Hon House Chairperson, I want to indicate that on the back of this crisis we want to industrialise. For every crisis there is an opportunity and we want to take the opportunity within the life of this crisis. We are going to industrialise on the

back of this crisis and ensure that we create the much needed jobs ensure that we increase the size of the National Revenue Fund ensure that we introduce new skills and ensure that there is technology transfer in order to ensure that the Just Energy Transition realise the characteristics of the South African definition of what constitutes a just energy crisis.

As I conclude, I must indicate that the recently released Census statistics indicate that access to electricity has increased significantly from 58,1% in 1996, to 94,7% in 2022. As we continue the work of ending load shedding, we must also focus on closing the gap for the remaining 6% for whom the load shedding stage has no meaning.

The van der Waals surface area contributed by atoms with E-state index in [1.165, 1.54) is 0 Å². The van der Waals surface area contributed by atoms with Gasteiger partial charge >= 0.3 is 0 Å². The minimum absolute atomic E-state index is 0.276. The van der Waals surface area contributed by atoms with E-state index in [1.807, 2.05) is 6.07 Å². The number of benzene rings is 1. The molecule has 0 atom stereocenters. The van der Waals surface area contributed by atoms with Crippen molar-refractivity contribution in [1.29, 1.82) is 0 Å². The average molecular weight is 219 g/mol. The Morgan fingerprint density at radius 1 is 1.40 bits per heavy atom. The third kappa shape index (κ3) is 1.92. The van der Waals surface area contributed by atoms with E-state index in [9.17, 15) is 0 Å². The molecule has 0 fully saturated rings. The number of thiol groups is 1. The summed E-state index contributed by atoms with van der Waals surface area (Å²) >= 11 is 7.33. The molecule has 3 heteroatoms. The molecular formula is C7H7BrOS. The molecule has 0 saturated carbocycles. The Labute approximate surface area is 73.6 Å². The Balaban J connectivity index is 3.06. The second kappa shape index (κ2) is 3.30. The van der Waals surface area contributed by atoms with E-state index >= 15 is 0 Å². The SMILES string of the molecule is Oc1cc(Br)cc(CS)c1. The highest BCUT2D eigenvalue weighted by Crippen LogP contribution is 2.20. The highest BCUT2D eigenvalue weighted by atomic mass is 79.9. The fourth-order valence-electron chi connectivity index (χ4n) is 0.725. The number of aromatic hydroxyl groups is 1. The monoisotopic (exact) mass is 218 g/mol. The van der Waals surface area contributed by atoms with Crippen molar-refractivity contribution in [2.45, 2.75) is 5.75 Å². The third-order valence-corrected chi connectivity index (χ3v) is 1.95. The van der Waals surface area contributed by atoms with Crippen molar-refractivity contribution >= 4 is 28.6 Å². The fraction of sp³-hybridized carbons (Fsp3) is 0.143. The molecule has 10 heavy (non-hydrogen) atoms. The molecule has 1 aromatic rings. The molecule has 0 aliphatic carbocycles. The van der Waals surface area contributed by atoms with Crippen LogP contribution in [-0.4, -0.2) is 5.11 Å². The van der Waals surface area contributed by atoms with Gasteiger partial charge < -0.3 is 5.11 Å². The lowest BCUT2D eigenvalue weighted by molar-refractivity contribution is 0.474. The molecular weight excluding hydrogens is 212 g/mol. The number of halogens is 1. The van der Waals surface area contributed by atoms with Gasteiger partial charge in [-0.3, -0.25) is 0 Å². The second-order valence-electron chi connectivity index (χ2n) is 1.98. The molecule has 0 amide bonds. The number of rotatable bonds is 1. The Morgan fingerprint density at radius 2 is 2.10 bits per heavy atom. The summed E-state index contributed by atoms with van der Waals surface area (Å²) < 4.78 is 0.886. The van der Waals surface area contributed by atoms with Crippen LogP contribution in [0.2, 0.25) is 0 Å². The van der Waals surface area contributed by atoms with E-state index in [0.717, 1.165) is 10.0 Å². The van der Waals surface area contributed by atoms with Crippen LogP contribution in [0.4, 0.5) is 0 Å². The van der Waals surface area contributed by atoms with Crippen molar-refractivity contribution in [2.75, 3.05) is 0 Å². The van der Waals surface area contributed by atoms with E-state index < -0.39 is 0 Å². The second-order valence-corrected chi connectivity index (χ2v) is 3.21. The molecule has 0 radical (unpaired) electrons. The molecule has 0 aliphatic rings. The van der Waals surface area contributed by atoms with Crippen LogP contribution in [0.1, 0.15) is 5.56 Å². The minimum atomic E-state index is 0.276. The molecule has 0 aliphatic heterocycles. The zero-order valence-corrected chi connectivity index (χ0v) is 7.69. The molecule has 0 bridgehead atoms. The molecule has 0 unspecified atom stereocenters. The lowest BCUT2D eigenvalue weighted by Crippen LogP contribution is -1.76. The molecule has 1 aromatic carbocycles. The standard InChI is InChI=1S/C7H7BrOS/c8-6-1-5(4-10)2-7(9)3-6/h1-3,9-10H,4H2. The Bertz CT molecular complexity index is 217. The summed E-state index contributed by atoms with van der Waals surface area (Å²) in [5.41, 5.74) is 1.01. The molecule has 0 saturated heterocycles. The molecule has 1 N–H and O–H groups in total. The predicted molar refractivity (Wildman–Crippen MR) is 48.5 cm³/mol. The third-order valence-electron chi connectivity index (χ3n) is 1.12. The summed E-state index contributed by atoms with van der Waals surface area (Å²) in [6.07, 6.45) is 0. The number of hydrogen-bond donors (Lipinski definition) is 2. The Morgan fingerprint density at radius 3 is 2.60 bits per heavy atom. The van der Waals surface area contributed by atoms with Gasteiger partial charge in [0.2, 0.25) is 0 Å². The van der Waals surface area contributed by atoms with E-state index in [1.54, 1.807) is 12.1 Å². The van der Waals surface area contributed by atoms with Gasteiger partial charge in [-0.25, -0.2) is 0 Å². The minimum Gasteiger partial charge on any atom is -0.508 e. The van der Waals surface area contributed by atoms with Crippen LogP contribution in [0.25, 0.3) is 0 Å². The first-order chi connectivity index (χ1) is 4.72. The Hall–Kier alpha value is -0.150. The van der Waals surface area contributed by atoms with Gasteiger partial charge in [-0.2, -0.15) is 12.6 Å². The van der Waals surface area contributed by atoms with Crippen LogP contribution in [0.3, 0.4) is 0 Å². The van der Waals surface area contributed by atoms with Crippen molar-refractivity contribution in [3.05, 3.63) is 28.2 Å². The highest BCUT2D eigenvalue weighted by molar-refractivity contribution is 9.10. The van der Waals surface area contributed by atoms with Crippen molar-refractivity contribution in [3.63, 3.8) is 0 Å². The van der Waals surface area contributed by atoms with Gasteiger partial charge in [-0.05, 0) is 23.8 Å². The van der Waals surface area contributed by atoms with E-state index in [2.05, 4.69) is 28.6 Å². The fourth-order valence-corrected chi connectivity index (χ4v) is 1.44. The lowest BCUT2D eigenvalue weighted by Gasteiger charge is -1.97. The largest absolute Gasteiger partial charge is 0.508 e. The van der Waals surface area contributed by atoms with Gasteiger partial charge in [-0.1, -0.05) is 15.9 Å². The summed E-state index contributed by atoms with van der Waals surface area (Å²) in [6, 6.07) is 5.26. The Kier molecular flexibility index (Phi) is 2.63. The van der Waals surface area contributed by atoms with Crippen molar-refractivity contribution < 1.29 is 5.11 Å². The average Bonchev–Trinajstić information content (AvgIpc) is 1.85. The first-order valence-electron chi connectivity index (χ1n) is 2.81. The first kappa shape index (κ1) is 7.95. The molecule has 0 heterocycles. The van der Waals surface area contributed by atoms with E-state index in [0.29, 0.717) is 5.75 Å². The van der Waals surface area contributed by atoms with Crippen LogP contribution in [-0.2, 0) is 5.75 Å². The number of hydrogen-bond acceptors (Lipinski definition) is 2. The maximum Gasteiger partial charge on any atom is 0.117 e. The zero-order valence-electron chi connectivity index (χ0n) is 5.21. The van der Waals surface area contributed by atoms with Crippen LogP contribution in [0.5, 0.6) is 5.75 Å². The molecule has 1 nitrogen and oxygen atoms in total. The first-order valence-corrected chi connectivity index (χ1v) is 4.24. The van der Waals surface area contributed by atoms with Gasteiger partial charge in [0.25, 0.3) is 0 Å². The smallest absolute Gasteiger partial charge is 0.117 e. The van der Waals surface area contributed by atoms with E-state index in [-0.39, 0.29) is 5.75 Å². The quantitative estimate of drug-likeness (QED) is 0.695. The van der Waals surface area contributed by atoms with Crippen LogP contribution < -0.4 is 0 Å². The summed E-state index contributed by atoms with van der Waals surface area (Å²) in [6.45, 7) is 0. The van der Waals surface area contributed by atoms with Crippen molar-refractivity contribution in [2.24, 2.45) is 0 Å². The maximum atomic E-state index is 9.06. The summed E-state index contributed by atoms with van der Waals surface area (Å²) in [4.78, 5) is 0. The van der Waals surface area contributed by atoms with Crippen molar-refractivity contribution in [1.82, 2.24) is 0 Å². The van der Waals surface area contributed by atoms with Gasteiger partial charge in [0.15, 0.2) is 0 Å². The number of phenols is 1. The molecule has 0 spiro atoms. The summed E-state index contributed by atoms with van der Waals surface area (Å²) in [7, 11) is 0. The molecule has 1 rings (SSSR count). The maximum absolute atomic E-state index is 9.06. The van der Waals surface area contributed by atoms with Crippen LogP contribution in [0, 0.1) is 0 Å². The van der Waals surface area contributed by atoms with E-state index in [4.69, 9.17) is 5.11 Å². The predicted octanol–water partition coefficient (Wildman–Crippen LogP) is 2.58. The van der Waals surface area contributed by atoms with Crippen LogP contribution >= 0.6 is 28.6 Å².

Again as I conclude, I wish to thank the critical mass of Eskom’s committed, competent and patriotic men and women who do all they can to restore the credibility and integrity of our utility. I would also like to thank the National Energy Crisis Committee, Necom, team, industry stakeholders, organised business and labour movement, all of whom have offered their constructive inputs and continue to play a part in ending load shedding and achieving South Africa’s energy security. Indeed, to restate the words of O R Tambo, “The

future is bright the end is glorious it is peaceful.” Thank you, Madam House Chairperson.

The HOUSE CHAIRPERSON (Ms M G Boroto): Thank you, Minister. Hon members, order. Hon members, I believe every party is represented in these comments that will be made after the statement. Can we allow that, the hon Graham.

Ms S J GRAHAM: House Chairperson, it is easy to see why Minister Ramokgopa has been nominated for a Feather Award as the Socialite of the Year. He is most certainly the most likeable Minister in Cabinet with his friendly demeanour and charming grin. And he must also be acknowledged for his ongoing briefings on the energy crisis as the head of National